Referring now to FIG. 12, an alternative sign panel holder assembly is generally indicated at 250. The body parts 252, 254 illustrated in FIG. 12 generally resemble the body parts 80, 82 illustrated in FIG. 9, except for certain differences. For example, the lower recesses 102, 106 formed in body parts 252, 254 respectively, have rounded upper ends, as illustrated so as to reduce internal stresses and to avoid the need for corner radiuses 256, such as those formed in the upper recesses 100, 104, which are preferred but not required in all instances. As a further refinement, panel holder assembly 250 has alignment pegs 262 formed at alternating positions on the mating body parts 252, 254. Also shown in FIG. 12 are shield or overcap numbers 264 having a simplified, generally rectangular form, and which could also be employed in other embodiments in panel holder assemblies described herein. Overcaps 264 define holes aligned in registry with the recesses in body parts 252, 254 adjacent the lower recesses thereof, to allow through-bolts or similar fasteners to secure a panel holder assembly to a support post.
Also shown in FIG. 12 is an alternative catch member generally indicated at 270 which includes an integral arm 272. A catch or locking ear 274 has a beveled face 276 which serves a similar function to the beveled face 130 shown in FIG. 9, for example. Catch 274 is preferably formed of plastic or other lubricious material and is pinned to the upper end of arm 272 so as to be retained therewith. It is generally preferred that catch 274 be allowed to pivot slightly about the upper end of arm 272 to allow a free movement as the catch is engaged and disengaged with the plastic pocket. If desired, however, the tip of catch 274 can be provided with a rounded bottom surface which follows an arc centered at the fulcrum point where the arm is mated to pin 146. In this manner, the catch can be rigidly mounted to the arm and a smooth interaction between the catch and the plastic pocket will be assured when the catch engages and is removed from the hole formed in the face of the plastic pocket.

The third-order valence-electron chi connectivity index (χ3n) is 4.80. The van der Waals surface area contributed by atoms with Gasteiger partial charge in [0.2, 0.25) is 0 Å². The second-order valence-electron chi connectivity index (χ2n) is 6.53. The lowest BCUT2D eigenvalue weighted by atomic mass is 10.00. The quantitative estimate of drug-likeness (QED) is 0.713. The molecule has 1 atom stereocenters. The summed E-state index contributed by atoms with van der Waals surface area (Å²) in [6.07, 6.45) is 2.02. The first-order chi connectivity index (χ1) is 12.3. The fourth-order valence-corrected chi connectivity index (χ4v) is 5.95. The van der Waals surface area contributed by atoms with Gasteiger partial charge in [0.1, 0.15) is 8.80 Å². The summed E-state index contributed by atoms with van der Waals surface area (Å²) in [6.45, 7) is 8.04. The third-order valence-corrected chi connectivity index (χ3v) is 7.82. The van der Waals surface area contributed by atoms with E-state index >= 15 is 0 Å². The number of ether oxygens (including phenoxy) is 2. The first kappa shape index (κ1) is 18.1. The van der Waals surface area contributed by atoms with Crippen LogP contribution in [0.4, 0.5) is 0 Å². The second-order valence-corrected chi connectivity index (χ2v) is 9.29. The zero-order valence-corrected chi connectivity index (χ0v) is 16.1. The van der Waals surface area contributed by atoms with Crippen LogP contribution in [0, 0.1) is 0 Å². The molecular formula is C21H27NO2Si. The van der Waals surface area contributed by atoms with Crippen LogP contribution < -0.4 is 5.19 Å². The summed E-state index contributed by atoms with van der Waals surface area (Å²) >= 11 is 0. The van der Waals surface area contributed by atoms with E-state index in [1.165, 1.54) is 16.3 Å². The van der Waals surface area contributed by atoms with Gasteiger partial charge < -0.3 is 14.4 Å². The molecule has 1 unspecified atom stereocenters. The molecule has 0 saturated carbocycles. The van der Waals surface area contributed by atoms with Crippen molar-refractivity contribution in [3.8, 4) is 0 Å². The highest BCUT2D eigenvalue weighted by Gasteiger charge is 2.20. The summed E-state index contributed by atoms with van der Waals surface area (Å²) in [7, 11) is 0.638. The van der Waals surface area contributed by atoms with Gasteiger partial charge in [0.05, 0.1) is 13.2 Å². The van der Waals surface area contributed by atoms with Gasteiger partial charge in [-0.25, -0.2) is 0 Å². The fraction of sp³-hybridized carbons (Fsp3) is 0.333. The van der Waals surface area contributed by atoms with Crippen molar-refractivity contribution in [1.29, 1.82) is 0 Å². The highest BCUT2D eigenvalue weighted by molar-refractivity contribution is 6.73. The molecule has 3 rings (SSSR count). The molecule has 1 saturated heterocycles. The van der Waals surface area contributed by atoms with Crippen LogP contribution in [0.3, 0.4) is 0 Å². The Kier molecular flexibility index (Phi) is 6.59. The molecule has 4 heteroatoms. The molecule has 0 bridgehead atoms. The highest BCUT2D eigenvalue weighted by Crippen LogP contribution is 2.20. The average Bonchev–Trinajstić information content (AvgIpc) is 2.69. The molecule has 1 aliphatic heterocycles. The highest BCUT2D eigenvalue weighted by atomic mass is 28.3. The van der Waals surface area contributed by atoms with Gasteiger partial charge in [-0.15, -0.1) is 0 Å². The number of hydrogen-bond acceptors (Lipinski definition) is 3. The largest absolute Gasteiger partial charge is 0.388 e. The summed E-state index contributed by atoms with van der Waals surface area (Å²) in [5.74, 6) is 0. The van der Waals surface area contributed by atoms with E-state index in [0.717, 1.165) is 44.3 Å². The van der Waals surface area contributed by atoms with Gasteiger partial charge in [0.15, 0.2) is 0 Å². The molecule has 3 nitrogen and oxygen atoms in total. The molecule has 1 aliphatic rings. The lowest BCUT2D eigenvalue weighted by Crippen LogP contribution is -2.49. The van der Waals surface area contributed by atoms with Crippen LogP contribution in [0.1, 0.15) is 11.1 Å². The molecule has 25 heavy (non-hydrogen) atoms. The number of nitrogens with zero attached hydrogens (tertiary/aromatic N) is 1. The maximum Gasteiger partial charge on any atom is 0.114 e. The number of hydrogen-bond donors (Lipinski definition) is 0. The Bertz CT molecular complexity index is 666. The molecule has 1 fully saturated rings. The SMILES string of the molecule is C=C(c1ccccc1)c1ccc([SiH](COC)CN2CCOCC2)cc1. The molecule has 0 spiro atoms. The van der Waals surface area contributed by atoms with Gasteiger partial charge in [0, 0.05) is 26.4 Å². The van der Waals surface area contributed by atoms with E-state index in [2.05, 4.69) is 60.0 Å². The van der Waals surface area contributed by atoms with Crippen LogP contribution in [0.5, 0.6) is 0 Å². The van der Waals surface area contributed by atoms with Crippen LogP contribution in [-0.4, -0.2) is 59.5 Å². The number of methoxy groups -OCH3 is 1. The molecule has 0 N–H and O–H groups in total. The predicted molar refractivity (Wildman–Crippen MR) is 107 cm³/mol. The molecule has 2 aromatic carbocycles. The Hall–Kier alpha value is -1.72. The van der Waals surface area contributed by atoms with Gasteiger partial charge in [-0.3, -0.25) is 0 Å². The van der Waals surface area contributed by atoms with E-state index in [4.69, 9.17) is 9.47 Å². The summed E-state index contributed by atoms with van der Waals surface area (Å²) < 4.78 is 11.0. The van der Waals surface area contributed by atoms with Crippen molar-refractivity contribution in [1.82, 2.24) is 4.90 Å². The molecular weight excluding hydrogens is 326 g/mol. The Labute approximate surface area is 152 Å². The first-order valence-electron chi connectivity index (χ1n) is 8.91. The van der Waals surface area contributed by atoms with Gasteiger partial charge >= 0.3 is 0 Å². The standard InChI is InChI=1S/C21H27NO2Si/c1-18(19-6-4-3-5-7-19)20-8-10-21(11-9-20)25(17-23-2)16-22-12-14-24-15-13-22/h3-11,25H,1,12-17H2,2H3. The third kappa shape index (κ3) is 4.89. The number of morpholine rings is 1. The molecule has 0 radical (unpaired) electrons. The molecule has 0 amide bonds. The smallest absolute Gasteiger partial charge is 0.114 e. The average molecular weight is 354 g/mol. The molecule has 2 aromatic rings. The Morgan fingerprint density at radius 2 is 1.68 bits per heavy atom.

Turning now to FIG. 13 an alternative panel holder is generally indicated at 280. Preferably, the panel holder is integrally formed of molded plastic or other similar material so as to surround an internal, embedded support 282. As can be seen in FIG. 14, internal support 282 preferably has a hollow tubular form. Preferably, support 282 is formed of metal, but could be made from other materials, as desired. Also shown in FIG. 13 is a catch member 286 comprising an arm 288, preferably formed as a single piece of metal, rigid plastic or other suitable material. A head 290 is pinned to the upper end of arm 288 and includes a projecting catch 292. With comparison to the beveled face 130 of FIG. 9, the beveled face 294 of catch 286 is made wider, and the bottom rounded surface of catch 292 is enlarged, so as to closely conform to the size of the hole in the plastic pocket in which it is received. The through hole 296 is enlarged so as to accommodate the catch 292 which projects therethrough during operation of the panel holder. Preferably, the remaining features of the integral body of panel holder 280 are substantially similar to other embodiments of panel holders described herein. For example, the lower recess of panel holder 280 has a rounded upper end, in a manner similar to the construction illustrated in FIG. 12.